As I write this, Robin Engelman’s website is filling up with dozens of tributes, both moving and humorous, from around the world. CBC Radio broadcaster Tom Allen, on his show Shift, eulogized Robin for his “voracious love of life and pursuit of knowledge,” for his “integrity and passion for getting things right.”

Percussionist, music teacher, composer, oenophile and amateur golfer Robin Engelman had an active musical career ranging over half a century conducted at the highest artistic level, so perspectives on his life and work will be many, varied and likely, as often as not, focused as much on the individuals he influenced as on Robin himself. He enlivened many lives, mine included. Here is my take on it.

Remembering1.jpgHis musical path began in the US, but his distinguished contribution to Toronto’s musical life was wide and deep. As a percussionist he had extended engagements with our symphony orchestra under the eminent conductors Seiji Ozawa and Karel Ančerl, our opera company, and for more than 15 years with New Music Concerts. It was, however, his nearly four decades performing with Nexus that most keenly defined his career as a musician.

Being an avid Toronto concertgoer and an active contemporary music student, then musician and composer, I witnessed and savoured Robin’s work in each of his roles from the 1960s on. Witnessing him among his varied colleagues in the act of musicking proved to be defining musical moments, keys of inspiration. They helped to unlock the doors of my own musical journey.

He was also a passionately critical teacher and musical mentor to generations of percussionists. Though I was never formally his student, our paths first crossed at York University in the early 1970s. I was already an undergrad there, focused on the bassoon, composition and ethnomusicology, when Robin made his presence known, and felt, as an instructor of percussion there. His studio at Founders College, chock-a-block with orchestral and non-Western percussion instruments, was heady turf for young musical keeners like me.

In this early 1970s photo, Engelman is playing the standard drum practice pad with an intense musical focus, not on his instrument his hands or thoughts, but rather on his musical partner of the moment. With drumsticks in hand, he’s tackling “Three Camps” (according to his own caption to the photo) with his illustrious York University colleague, my teacher and later fellow performer, Trichy Sankaran, here playing the kanjira. They’re surrounded by the tools of Robin’s trade. Looking closer, we see they’re poised like two dancers, the tension and excitement of their musical dialogue palpable in their body language and gaze.

With minimalism in the York air – and Nexus right in the thick of it (more on that later) – I started a student percussion-centric group which made its own music cheekily tagged R[hythm] Pals. Robin encouraged me and permitted us to rehearse at his studio. He also generously allowed us to use his instruments, including the kulintang, a gongchime from the Southern Philippines, which I played extensively in the ensemble in concerts at York, A Space, The Music Gallery and at the University of Western Ontario, London. That kulintang, the gong ensemble in which it is featured, R-Pals, as well as the numerous performances of Nexus I attended at the time, were all determining factors in setting the tone for my lifelong taste for the sounds of percussion, and more specifically, gong ensembles.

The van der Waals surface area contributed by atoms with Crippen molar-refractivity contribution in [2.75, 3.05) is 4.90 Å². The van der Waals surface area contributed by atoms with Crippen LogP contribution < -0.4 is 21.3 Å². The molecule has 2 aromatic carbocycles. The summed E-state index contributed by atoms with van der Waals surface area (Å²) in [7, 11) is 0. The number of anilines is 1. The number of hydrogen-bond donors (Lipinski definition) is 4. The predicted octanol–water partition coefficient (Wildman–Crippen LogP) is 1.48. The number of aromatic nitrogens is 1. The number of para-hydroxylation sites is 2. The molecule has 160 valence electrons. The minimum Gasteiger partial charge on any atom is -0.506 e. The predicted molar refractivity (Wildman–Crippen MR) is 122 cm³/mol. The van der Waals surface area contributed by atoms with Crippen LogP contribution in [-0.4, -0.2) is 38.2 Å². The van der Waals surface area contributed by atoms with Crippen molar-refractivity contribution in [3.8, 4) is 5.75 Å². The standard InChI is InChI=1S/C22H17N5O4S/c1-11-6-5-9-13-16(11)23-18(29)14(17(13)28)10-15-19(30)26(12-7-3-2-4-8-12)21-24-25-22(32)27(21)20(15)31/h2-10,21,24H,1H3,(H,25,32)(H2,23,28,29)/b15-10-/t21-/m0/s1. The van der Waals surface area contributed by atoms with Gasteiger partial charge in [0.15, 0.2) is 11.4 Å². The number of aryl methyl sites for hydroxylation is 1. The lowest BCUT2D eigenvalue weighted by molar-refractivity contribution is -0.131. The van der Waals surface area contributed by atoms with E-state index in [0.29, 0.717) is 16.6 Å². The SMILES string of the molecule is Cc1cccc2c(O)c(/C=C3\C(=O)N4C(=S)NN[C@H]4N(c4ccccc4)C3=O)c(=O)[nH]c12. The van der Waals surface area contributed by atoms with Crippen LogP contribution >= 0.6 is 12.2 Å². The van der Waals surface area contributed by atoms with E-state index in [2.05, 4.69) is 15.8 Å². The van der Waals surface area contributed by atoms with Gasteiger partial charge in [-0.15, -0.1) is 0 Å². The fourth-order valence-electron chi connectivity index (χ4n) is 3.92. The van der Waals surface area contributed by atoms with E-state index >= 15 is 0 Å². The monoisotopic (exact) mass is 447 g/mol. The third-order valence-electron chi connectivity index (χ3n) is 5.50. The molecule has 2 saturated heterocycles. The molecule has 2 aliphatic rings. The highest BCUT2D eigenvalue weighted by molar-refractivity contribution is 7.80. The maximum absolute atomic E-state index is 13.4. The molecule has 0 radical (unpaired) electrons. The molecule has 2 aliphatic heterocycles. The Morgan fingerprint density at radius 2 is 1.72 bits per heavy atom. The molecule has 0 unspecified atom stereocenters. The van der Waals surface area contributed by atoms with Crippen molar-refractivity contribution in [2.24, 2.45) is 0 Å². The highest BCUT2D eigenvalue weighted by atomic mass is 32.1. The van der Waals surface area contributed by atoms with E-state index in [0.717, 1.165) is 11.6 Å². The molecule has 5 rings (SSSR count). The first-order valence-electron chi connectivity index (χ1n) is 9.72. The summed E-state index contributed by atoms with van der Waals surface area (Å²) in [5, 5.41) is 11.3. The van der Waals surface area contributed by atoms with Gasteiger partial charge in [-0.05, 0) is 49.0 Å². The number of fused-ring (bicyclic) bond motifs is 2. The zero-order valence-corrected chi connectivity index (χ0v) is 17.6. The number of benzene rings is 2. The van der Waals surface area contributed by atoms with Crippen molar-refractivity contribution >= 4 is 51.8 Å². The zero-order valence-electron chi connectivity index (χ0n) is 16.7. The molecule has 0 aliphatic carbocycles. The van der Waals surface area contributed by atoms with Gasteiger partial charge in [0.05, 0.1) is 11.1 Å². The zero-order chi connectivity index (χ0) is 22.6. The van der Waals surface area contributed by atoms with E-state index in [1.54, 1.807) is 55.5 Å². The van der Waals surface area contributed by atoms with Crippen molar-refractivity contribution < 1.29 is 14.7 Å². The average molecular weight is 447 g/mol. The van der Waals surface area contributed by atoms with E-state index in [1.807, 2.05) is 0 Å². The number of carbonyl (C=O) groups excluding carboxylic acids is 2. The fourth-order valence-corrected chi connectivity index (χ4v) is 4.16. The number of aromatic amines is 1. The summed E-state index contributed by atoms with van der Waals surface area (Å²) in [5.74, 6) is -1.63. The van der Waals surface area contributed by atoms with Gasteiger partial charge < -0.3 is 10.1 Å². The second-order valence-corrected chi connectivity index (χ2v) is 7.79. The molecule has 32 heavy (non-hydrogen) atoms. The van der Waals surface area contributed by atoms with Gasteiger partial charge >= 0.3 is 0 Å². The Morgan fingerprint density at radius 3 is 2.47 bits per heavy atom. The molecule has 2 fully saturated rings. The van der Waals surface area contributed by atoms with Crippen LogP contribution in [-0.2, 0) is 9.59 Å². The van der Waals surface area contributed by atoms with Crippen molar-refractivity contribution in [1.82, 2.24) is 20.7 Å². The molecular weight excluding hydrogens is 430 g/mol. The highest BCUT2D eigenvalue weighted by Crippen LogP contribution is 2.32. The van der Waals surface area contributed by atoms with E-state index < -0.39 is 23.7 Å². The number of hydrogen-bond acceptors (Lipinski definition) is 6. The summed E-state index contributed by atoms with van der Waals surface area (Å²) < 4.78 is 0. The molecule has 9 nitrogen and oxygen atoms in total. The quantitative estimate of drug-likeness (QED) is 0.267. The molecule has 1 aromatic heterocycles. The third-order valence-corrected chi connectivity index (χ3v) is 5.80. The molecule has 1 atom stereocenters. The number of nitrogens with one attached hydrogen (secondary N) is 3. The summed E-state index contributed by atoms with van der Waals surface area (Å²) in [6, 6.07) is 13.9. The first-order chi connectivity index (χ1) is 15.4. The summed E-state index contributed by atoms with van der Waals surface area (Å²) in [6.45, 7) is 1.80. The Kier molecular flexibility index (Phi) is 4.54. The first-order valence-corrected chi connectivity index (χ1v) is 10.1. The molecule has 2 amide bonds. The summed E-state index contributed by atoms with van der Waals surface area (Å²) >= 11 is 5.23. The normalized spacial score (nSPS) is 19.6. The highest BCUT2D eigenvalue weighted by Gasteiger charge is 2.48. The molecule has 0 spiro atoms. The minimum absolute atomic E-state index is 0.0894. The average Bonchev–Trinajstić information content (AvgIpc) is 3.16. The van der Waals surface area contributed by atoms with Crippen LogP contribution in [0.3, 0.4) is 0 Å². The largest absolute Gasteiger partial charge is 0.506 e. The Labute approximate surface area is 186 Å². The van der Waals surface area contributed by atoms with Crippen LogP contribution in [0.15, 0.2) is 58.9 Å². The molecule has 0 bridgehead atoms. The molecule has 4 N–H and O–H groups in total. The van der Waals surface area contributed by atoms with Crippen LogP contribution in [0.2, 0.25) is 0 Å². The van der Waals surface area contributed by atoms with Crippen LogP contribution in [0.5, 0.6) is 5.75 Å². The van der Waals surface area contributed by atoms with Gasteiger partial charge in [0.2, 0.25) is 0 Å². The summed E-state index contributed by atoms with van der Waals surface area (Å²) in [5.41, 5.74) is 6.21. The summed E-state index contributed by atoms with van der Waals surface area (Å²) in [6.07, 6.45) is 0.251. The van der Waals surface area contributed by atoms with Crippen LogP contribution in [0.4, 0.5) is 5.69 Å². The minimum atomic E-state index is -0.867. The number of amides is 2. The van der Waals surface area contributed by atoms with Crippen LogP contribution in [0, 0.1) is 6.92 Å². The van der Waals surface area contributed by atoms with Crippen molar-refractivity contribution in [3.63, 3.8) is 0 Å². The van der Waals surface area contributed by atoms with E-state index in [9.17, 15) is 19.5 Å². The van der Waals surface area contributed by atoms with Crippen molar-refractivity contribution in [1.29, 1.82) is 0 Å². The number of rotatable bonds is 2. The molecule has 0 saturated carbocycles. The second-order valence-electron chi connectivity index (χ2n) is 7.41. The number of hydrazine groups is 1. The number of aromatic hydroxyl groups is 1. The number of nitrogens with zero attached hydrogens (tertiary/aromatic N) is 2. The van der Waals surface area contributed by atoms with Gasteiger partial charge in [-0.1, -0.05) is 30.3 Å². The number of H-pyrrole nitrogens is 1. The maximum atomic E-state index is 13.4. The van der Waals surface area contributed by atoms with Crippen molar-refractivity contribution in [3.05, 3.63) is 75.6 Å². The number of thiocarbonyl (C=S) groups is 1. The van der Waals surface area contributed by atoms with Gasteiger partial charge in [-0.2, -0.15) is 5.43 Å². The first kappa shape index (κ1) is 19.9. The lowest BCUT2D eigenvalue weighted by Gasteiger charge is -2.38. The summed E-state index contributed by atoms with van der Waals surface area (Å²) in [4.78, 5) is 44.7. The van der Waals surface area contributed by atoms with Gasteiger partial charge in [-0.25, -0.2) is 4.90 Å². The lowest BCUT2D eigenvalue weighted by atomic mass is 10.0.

Remembering2.jpgThat specific sonic taste for gongs has morphed into a career-long deep and abiding affection, exemplified most enduringly in my 33 years with Toronto’s Evergreen Club Contemporary Gamelan, Canada’s pioneering ensemble of its kind. Robin had, over the decades, attended a number of ECCG concerts, partly because he was genuinely passionate about avant-garde music, but in large part I think, in order to support – and sometimes challenge – the local community of percussionists, many of whom considered him a mentor. As more of his former University of Toronto students began to perform with the group, Robin made it a point to see what we were doing. In 2014, he even published his review of an ECCG concert on his website. Following a lifelong practice of telling it as he saw and heard it, he pulled no punches!

On April 14, Soundstreams will presentSteve Reich at 80,” in celebration of one of the shakers of musical minimalism, and as I had alluded to earlier, there’s a Robin and Nexus connection here too. Nexus co-founders Russell Hartenberger and Bob Becker were both also original members of the seminal Steve Reich and Musicians, formed in 1966. Then, when Nexus was born in 1971 in Toronto, Robin was on board as a charter member. During their many extensive residencies, national and international tours, Robin was there (installments of his tour diaries can be read on the Nexus website). And Reich’s music was often on the program. His minimalist masterwork, Music for Pieces of Wood, videoed in a 1984 Tokyo concert, has surpassed 242,000 YouTube views.

Returning once more to that evocative early 1970s photo of Sankaran and Robin, to me it captures a key feature of that era’s York University music scene and Robin’s place in it. In retrospect, the place was at the beating heart of a kind of transcultural music making, and for a few (trans)formative years I was privileged to be part of it. I’ve spent a career since exploring several such musical broader crossings and meetings. That photo reminds us that Robin’s York studio was one of its early touchstones, while his continuing friendship was yet another. He is already missed by many.

The WholeNote’s regular world music columnist, Andrew Timar, is a Toronto musician and music writer.

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